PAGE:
The instruction manual suggests that you stick a coin in a vise to disassemble the bolt. A coin, and a vise to hold the coin, is not included in the supplied tools. These Remington muzzleloading rifles are the only ones I have seen shipped today that do not come with all tools necessary for disassembly. The front trigger guard screw is a very small hex-head, much smaller than the other two 5/32" Allen head stock screws. To remove the barreled action for a though cleaning you'll have to hunt for a wrench, as well as your vise.
The 3-way ignition (#11 caps, musket caps, and 209 primers) breechplug comes with a 209 shotshell primer nipple installed. Unfortunately, the blow back with 209 primers is fierce, the worst I have encountered. This is due to large vents that surround the primer. If you don't believe in wearing protective eye gear, you will quickly learn. And the 209 primers stick in the 700ML after virtually every shot. Remington knows it, that's why the rocket flare vents are in the 209 primer-holder. Included with your new Remington is a green handled primer pick, so you can pry out the spent primers.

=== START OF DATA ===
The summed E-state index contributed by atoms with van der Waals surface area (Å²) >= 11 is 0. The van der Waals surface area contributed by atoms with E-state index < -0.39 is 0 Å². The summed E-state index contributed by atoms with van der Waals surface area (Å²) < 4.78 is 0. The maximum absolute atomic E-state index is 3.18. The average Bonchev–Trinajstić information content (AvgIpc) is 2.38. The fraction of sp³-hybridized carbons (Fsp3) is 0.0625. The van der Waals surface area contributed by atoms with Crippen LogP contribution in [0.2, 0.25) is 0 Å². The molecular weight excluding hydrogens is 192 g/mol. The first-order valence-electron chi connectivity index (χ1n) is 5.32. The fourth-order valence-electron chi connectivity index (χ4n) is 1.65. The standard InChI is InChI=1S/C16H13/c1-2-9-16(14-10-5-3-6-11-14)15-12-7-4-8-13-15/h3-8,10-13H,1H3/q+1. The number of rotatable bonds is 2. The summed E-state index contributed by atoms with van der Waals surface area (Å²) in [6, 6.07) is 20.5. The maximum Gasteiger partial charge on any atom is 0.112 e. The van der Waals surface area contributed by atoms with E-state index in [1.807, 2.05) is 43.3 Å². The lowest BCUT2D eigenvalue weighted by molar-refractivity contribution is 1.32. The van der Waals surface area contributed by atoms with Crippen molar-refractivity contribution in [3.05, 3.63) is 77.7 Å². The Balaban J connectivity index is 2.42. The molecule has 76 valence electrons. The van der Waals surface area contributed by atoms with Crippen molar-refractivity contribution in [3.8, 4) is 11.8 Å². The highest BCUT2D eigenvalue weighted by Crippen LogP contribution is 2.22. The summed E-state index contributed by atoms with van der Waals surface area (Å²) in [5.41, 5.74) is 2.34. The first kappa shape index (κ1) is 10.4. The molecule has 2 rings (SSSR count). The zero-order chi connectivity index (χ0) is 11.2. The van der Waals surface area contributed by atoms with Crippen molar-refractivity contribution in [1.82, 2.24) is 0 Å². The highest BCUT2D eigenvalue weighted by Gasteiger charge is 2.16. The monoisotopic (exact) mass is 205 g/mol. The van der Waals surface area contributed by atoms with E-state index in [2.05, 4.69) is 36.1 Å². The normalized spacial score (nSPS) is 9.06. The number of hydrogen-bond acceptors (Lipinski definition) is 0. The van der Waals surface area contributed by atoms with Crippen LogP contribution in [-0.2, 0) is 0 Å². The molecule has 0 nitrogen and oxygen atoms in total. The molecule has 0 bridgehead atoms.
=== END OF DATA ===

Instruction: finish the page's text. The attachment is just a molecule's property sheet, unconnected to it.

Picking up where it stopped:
The supplied weather shroud is a tube that fits over the end of the bolt, then ensconces the primer nipple. The folks at Remington told me, "We warn users against using the weather shroud for repeat shooting. It is for one shot situations in inclement conditions." Currently, the Remington WebSite states "NOTE: The Model 700 ML Weather Shroud is not intended for use with 209 primers." This information has not yet filtered into the instruction manual (!), but it is good advice. Firing the rifle with the weather shroud in place directs most to the gas right into your face. If you must shoot a Remington 700ML / MLS with the weather shroud in place, the #11 cap ignition is the least painful option.